Okay, so I know this post is coming a tad late. It’s not because I live under a rock and just discovered the show, but because I started this draft and then got so caught up in reading article after article that I stopped writing my own thinking the topic has been mulled over plenty. However, recent talk about race and women (see The Hollywood Reporter’s Annual actress roundtable this year) reminded me of the conversations that were happening around “Girls” and I realize that my voice is just as valid.
The reaction to HBOs new show “Girls” was two fold: one, incredible hype and praise and two, incredible disappointment and scrutiny on the issue of race. So, basically, it went like this…. “Oh my god a show about women written by a woman that doesn’t involve excessive amounts of shopping and bitching is actually really good!”… “Wait a minute, they’re all white. That is so unrealistic. They’re just a bunch of privileged white girls. Don’t watch this show.”
On the one hand I’m glad the conversation of race and TV has gotten so loud across online media outlets and in Hollywood. However, I am a little…suspicious…that this conversation got particularly loud over the show “Girls.” Lack of strong female leads or three-dimensional female characters and lack of of ethnic diversity on TV (and film for that matter) are not new issues. This has been an ongoing problem, so why cry out about the issue of race now regarding this particular show (why not on Two and a Half Men or Entourage or Dexter or Sherlock– I could go on– that all feature white casts)? It seemed to me that critics needed an excuse not to like her series- “See, women can’t carry a show.” Attacking Lena Dunham’s show on this issue of race furthers the problem. It is just another way of undermining her achievement and the story she’s trying to tell, and once again bringing women’s voices down. She is not the sole person responsible for solving all issues regarding minority representation in entertainment. The fact that this show even got made (and is doing so well) is a huge feat in and of itself that we should be supporting her and the show. The more shows like hers succeed the more likely that other shows that feature minority voices will get made. The more (good) parts for women, women of color, and the more opportunities for women writers, directors, and producers.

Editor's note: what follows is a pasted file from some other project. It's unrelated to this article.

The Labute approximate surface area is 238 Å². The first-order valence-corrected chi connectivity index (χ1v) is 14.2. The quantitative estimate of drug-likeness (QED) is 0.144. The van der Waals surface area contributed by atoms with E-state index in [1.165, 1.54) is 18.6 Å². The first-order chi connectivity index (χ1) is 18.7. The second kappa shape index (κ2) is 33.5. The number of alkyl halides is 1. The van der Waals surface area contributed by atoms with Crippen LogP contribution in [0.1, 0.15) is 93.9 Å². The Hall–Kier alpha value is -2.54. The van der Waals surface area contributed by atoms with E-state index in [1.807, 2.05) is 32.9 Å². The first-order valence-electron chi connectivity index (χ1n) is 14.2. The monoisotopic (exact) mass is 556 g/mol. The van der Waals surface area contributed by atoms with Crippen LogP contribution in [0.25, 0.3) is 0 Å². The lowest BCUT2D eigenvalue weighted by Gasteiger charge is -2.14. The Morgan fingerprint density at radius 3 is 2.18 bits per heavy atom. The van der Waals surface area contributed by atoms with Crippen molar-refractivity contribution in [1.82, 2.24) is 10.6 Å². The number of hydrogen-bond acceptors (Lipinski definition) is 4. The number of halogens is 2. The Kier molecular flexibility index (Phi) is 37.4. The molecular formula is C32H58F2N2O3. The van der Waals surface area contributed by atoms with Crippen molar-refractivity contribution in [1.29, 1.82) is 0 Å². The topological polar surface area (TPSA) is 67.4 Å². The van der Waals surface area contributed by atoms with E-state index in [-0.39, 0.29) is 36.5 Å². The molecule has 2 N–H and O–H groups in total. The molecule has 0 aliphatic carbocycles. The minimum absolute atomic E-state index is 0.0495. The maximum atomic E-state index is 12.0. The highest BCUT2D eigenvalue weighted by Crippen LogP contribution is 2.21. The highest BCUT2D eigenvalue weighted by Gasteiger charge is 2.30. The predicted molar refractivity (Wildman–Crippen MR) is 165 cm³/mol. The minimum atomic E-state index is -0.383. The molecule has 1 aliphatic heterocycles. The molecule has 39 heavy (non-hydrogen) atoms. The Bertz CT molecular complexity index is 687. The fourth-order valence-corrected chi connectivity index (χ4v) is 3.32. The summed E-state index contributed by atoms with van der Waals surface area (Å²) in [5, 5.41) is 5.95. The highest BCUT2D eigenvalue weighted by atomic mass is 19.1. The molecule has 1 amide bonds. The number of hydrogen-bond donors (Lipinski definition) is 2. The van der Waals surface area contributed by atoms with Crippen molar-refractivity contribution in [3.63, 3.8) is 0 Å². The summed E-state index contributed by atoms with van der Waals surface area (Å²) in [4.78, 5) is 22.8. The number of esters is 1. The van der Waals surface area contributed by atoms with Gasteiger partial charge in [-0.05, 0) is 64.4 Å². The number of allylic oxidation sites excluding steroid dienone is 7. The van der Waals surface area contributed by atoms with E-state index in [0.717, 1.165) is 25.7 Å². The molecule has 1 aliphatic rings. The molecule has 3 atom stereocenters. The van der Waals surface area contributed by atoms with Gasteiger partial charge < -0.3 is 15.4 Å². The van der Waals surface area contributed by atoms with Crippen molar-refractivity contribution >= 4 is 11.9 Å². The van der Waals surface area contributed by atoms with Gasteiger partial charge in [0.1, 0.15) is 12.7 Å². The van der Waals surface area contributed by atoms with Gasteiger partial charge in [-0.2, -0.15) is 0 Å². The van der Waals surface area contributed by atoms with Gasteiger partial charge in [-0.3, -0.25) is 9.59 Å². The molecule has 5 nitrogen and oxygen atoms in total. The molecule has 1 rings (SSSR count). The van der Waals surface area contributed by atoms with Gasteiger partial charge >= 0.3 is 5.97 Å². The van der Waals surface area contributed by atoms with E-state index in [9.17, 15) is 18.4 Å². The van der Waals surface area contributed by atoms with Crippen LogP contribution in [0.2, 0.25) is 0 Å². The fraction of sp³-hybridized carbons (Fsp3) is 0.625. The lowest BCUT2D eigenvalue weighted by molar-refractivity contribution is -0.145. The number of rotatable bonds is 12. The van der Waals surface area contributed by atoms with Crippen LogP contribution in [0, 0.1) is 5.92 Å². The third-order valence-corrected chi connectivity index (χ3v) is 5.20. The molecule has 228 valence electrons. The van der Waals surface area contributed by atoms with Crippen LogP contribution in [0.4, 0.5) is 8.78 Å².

Why am I causing such a raucous over a little HBO comedy? It’s just entertainment, you might say. This is true. I don’t think Lena is necessarily out trying to change the world with a group of girlfriends talking about sex, ex boyfriends, jobs and rent. But “just entertainment” has a profound effect on our perspectives– especially those of young minds. If you only show commercials of boys playing with Legos and trucks and girls playing with peeing dolls and easy bake ovens— what does that tell our children about acceptable gender roles? If we have the majority of shows with all white casts what does that say about the diversity of our nation? If we only make movies with male action heroes what does that say about what roles are available for women? These repeated images over time are dangerous. Media and pop culture is a part of our society and often helps shape it. It’s about time we shape it in a positive way and stop creating the same old models. Yes, some girls take care of babies and some girls can write killer comedy. Can’t wait for Season 2.